There are many people who believe that a chainsaw is the only type of saw that can be used to cut branches and trees. However, a reciprocating saw is more efficient when it comes to the smaller trees and branches you want to prune. The reciprocating saw offers advantages over chainsaws with smaller cutting jobs.
So the answer is yes. You can use a reciprocating saw to cut small-sized trees and prune tree branches, limbs, and bushes. You should use a rough wood blade with 2-6 TPI or a variable TPI wood pruning blade. Depending on the toughness of the wood, you should opt for a high carbon steel blade or a Bi-metal blade for the best results.
A reciprocating saw or a Sawzall is one of the most versatile power saws that you can use in a wide variety of applications such as cutting wood, plastic, metal, demolition work, home improvement, and even cutting masonry. However, you must use the right blade for the right job.
Best Reciprocating Saw Blade for Cutting Trees
With so many types of reciprocating saw blades available in the store, it can be confusing to find the one you need for cutting trees and branches. Generally speaking, you need a blade with bigger teeth with lower TPI (Teeth per inch) to cut soft materials like wood.
1. Pruning Blades
A pruning blade is specially designed for cutting small branches and pruning plants.
Pruning blades come with variable TPI, which also means they have different sized teeth through the length of the blade. The cutting teeth are arranged in an irregular fashion to allow easy removal of sawdust.
2. Firewood Blades
These are rough cutting blades with large cutting teeth and gullets. They typically have 3 to 5 teeth per inch and is made out of high carbon steel or bi-metal.
You might be tempted to go with a longer blade because it has more cut capacity. But keep in mind that the longer the blade more the chance of breakage. It also costs more.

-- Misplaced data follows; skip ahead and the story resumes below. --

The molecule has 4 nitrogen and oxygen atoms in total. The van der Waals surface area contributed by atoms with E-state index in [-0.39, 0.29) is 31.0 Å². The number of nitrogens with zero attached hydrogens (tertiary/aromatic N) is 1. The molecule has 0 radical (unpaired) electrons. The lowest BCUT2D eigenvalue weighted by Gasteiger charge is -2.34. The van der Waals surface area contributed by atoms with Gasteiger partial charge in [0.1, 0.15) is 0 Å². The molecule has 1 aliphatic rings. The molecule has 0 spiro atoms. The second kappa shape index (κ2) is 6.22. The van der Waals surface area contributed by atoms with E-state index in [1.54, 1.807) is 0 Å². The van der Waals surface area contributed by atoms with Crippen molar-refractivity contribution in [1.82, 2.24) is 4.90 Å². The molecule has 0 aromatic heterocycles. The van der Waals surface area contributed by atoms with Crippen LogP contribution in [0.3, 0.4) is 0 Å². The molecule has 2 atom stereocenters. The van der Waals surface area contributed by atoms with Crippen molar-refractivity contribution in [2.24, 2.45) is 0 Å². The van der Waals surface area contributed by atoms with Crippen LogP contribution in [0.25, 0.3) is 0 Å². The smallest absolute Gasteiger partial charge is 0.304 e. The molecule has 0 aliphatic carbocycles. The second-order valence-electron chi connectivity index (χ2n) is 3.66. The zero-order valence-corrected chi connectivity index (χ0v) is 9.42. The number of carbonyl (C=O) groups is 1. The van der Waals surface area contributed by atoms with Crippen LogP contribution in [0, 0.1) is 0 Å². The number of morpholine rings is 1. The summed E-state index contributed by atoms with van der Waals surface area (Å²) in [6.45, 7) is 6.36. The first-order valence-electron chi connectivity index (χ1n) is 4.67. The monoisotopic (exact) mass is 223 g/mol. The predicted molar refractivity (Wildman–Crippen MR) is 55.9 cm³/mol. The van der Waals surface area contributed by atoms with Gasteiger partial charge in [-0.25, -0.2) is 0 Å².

So you might want to check the size of material that you often cut and buy a blade that is slightly longer. In case you decide to for a longer blade, consider buying a Bi-metal blade. It has hard cutting teeth, but a flexible body that reduces the chances of breakage.
How Big a Tree Can You Cut with a Reciprocating Saw?
Although designed for smaller branches and trees, technically the saw can cut up to one foot or twelve inches in diameter depending on the size of the blade and the power of the motor. However, twelve inches is an arbitrary limit. But in actual practice, you can cut trees up to 6 to 8-inches thick with a reciprocating saw. It is better to say that the object which needs to be cut should be smaller in diameter than the length of the blade itself.
Furthermore, the power of the reciprocating saw, particularly smaller ones that are battery powered, does not have the torque to cut many hardwoods efficiently. A chainsaw may be far louder and rougher in terms of the results, but it is designed to power through even the toughest of trees and branches.
Can You Use a Reciprocating Saw to Trim Hedges?
If a hedge clipper looks a lot like a reciprocating saw, you would not be mistaken. The back and forth action of the saw blade makes it easy to get precision cuts. The result is that you can not only cut the excess off the hedges but shape them to create a neat, clean look.